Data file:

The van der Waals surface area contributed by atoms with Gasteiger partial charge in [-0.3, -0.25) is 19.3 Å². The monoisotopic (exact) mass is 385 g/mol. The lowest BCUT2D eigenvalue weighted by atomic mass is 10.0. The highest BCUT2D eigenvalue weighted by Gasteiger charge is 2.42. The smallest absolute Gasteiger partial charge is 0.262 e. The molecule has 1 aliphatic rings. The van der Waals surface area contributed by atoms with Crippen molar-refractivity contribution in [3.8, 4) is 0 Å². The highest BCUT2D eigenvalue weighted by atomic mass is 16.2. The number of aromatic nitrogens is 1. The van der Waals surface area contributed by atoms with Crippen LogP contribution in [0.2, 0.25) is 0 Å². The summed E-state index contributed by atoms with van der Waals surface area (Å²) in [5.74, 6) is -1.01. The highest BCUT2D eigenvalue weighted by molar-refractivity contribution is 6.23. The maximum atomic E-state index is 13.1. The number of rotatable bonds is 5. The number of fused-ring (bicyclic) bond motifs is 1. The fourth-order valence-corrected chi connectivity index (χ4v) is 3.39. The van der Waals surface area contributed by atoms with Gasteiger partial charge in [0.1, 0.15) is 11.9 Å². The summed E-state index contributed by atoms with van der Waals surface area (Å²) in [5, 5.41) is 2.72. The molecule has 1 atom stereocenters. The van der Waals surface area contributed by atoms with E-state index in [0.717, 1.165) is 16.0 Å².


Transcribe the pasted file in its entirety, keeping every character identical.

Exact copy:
The van der Waals surface area contributed by atoms with Gasteiger partial charge in [-0.3, -0.25) is 19.3 Å². The monoisotopic (exact) mass is 385 g/mol. The lowest BCUT2D eigenvalue weighted by atomic mass is 10.0. The highest BCUT2D eigenvalue weighted by Gasteiger charge is 2.42. The smallest absolute Gasteiger partial charge is 0.262 e. The molecule has 1 aliphatic rings. The van der Waals surface area contributed by atoms with Crippen molar-refractivity contribution in [3.8, 4) is 0 Å². The highest BCUT2D eigenvalue weighted by atomic mass is 16.2. The number of aromatic nitrogens is 1. The van der Waals surface area contributed by atoms with Crippen LogP contribution in [0.2, 0.25) is 0 Å². The summed E-state index contributed by atoms with van der Waals surface area (Å²) in [5.74, 6) is -1.01. The highest BCUT2D eigenvalue weighted by molar-refractivity contribution is 6.23. The maximum atomic E-state index is 13.1. The number of rotatable bonds is 5. The number of fused-ring (bicyclic) bond motifs is 1. The fourth-order valence-corrected chi connectivity index (χ4v) is 3.39. The van der Waals surface area contributed by atoms with Gasteiger partial charge in [0.1, 0.15) is 11.9 Å². The summed E-state index contributed by atoms with van der Waals surface area (Å²) in [5, 5.41) is 2.72. The molecule has 1 atom stereocenters. The van der Waals surface area contributed by atoms with E-state index in [0.717, 1.165) is 16.0 Å².